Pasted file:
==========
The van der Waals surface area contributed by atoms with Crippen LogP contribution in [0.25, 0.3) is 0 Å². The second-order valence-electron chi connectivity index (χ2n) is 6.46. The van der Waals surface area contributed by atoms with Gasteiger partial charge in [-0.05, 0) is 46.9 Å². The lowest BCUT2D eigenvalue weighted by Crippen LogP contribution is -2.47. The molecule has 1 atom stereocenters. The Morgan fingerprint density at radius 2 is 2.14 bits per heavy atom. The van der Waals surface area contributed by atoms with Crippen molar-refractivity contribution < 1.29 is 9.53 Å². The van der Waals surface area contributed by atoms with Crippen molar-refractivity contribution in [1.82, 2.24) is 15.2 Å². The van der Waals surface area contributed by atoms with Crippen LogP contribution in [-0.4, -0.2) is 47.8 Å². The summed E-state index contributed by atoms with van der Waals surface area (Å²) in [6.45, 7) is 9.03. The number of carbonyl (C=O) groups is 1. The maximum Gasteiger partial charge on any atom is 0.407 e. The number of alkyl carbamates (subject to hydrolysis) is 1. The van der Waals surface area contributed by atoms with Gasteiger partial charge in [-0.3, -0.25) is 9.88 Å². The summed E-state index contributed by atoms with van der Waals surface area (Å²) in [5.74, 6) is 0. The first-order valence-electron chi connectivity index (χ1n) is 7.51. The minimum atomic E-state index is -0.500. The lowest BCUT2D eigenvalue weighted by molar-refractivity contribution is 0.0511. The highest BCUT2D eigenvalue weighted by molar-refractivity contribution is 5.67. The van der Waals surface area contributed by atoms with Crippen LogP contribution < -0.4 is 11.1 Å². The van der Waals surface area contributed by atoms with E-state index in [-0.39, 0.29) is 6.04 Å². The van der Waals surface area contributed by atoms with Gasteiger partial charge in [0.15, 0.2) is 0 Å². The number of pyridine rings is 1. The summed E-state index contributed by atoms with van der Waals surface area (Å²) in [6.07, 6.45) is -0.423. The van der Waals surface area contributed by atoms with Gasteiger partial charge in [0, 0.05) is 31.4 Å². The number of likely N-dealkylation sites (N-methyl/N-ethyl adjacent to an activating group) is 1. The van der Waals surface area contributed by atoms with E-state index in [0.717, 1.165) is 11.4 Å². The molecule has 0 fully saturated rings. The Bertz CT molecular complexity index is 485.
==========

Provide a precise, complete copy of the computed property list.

The van der Waals surface area contributed by atoms with Crippen LogP contribution in [0.25, 0.3) is 0 Å². The second-order valence-electron chi connectivity index (χ2n) is 6.46. The van der Waals surface area contributed by atoms with Gasteiger partial charge in [-0.05, 0) is 46.9 Å². The lowest BCUT2D eigenvalue weighted by Crippen LogP contribution is -2.47. The molecule has 1 atom stereocenters. The Morgan fingerprint density at radius 2 is 2.14 bits per heavy atom. The van der Waals surface area contributed by atoms with Crippen molar-refractivity contribution < 1.29 is 9.53 Å². The van der Waals surface area contributed by atoms with Crippen molar-refractivity contribution in [1.82, 2.24) is 15.2 Å². The van der Waals surface area contributed by atoms with Crippen LogP contribution in [-0.4, -0.2) is 47.8 Å². The summed E-state index contributed by atoms with van der Waals surface area (Å²) in [6.45, 7) is 9.03. The number of carbonyl (C=O) groups is 1. The maximum Gasteiger partial charge on any atom is 0.407 e. The number of alkyl carbamates (subject to hydrolysis) is 1. The van der Waals surface area contributed by atoms with Gasteiger partial charge in [-0.3, -0.25) is 9.88 Å². The summed E-state index contributed by atoms with van der Waals surface area (Å²) in [5.74, 6) is 0. The first-order valence-electron chi connectivity index (χ1n) is 7.51. The minimum atomic E-state index is -0.500. The lowest BCUT2D eigenvalue weighted by molar-refractivity contribution is 0.0511. The highest BCUT2D eigenvalue weighted by molar-refractivity contribution is 5.67. The van der Waals surface area contributed by atoms with Crippen LogP contribution < -0.4 is 11.1 Å². The van der Waals surface area contributed by atoms with E-state index in [-0.39, 0.29) is 6.04 Å². The van der Waals surface area contributed by atoms with Gasteiger partial charge in [0.15, 0.2) is 0 Å². The number of pyridine rings is 1. The summed E-state index contributed by atoms with van der Waals surface area (Å²) in [6.07, 6.45) is -0.423. The van der Waals surface area contributed by atoms with Gasteiger partial charge in [0, 0.05) is 31.4 Å². The number of likely N-dealkylation sites (N-methyl/N-ethyl adjacent to an activating group) is 1. The van der Waals surface area contributed by atoms with E-state index in [0.717, 1.165) is 11.4 Å². The molecule has 0 fully saturated rings. The Bertz CT molecular complexity index is 485.